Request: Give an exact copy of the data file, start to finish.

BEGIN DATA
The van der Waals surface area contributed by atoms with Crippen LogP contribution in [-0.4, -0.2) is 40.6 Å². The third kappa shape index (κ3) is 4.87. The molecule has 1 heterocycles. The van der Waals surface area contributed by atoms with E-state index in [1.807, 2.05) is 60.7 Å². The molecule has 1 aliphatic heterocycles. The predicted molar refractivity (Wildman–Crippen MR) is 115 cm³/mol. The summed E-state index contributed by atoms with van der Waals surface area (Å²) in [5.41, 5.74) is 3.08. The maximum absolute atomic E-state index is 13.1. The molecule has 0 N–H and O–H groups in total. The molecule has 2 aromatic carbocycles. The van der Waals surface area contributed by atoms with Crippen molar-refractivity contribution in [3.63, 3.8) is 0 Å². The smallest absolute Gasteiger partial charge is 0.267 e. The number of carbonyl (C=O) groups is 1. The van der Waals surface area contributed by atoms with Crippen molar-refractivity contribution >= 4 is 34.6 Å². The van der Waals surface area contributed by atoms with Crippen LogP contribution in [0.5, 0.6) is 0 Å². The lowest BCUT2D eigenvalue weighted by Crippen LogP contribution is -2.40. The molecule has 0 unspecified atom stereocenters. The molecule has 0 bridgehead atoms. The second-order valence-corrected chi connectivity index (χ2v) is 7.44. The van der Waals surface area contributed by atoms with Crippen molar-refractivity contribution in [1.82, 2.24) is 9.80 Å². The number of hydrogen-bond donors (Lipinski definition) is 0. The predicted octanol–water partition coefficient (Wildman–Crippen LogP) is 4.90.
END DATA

The van der Waals surface area contributed by atoms with Crippen LogP contribution in [-0.4, -0.2) is 40.6 Å². The third kappa shape index (κ3) is 4.87. The molecule has 1 heterocycles. The van der Waals surface area contributed by atoms with E-state index in [1.807, 2.05) is 60.7 Å². The molecule has 1 aliphatic heterocycles. The predicted molar refractivity (Wildman–Crippen MR) is 115 cm³/mol. The summed E-state index contributed by atoms with van der Waals surface area (Å²) in [5.41, 5.74) is 3.08. The maximum absolute atomic E-state index is 13.1. The molecule has 0 N–H and O–H groups in total. The molecule has 2 aromatic carbocycles. The van der Waals surface area contributed by atoms with Crippen molar-refractivity contribution in [3.63, 3.8) is 0 Å². The smallest absolute Gasteiger partial charge is 0.267 e. The number of carbonyl (C=O) groups is 1. The van der Waals surface area contributed by atoms with Crippen molar-refractivity contribution >= 4 is 34.6 Å². The van der Waals surface area contributed by atoms with Crippen LogP contribution in [0.5, 0.6) is 0 Å². The lowest BCUT2D eigenvalue weighted by Crippen LogP contribution is -2.40. The molecule has 0 unspecified atom stereocenters. The molecule has 0 bridgehead atoms. The second-order valence-corrected chi connectivity index (χ2v) is 7.44. The van der Waals surface area contributed by atoms with Crippen molar-refractivity contribution in [1.82, 2.24) is 9.80 Å². The number of hydrogen-bond donors (Lipinski definition) is 0. The predicted octanol–water partition coefficient (Wildman–Crippen LogP) is 4.90.